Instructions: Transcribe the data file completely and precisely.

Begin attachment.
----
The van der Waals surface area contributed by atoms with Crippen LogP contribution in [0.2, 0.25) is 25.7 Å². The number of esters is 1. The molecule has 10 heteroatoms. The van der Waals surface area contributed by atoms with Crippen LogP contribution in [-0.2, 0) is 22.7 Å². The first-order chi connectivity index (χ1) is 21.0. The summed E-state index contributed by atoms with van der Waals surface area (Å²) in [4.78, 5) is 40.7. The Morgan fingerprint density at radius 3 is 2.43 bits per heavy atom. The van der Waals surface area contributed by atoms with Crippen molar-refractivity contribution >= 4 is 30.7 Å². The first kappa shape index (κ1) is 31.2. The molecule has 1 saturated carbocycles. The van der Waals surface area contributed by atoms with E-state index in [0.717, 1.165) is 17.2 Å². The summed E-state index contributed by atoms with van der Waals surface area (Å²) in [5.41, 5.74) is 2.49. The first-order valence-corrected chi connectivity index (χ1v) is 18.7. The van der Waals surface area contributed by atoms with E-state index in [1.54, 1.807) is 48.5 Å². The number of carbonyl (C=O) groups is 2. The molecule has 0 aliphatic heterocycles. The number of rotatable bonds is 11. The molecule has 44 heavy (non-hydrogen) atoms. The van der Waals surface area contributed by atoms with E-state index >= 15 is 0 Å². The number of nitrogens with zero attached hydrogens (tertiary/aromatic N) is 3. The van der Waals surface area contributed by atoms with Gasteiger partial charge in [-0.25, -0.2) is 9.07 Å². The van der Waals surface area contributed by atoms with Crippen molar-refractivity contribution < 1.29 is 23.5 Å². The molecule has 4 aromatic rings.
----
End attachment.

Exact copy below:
The van der Waals surface area contributed by atoms with Crippen LogP contribution in [0.2, 0.25) is 25.7 Å². The number of esters is 1. The molecule has 10 heteroatoms. The van der Waals surface area contributed by atoms with Crippen LogP contribution in [-0.2, 0) is 22.7 Å². The first-order chi connectivity index (χ1) is 21.0. The summed E-state index contributed by atoms with van der Waals surface area (Å²) in [4.78, 5) is 40.7. The Morgan fingerprint density at radius 3 is 2.43 bits per heavy atom. The van der Waals surface area contributed by atoms with Crippen molar-refractivity contribution >= 4 is 30.7 Å². The first kappa shape index (κ1) is 31.2. The molecule has 1 saturated carbocycles. The van der Waals surface area contributed by atoms with E-state index in [0.717, 1.165) is 17.2 Å². The summed E-state index contributed by atoms with van der Waals surface area (Å²) in [5.41, 5.74) is 2.49. The first-order valence-corrected chi connectivity index (χ1v) is 18.7. The van der Waals surface area contributed by atoms with E-state index in [1.54, 1.807) is 48.5 Å². The number of carbonyl (C=O) groups is 2. The molecule has 0 aliphatic heterocycles. The number of rotatable bonds is 11. The molecule has 44 heavy (non-hydrogen) atoms. The van der Waals surface area contributed by atoms with E-state index >= 15 is 0 Å². The number of nitrogens with zero attached hydrogens (tertiary/aromatic N) is 3. The van der Waals surface area contributed by atoms with Gasteiger partial charge in [-0.25, -0.2) is 9.07 Å². The van der Waals surface area contributed by atoms with Crippen molar-refractivity contribution < 1.29 is 23.5 Å². The molecule has 4 aromatic rings.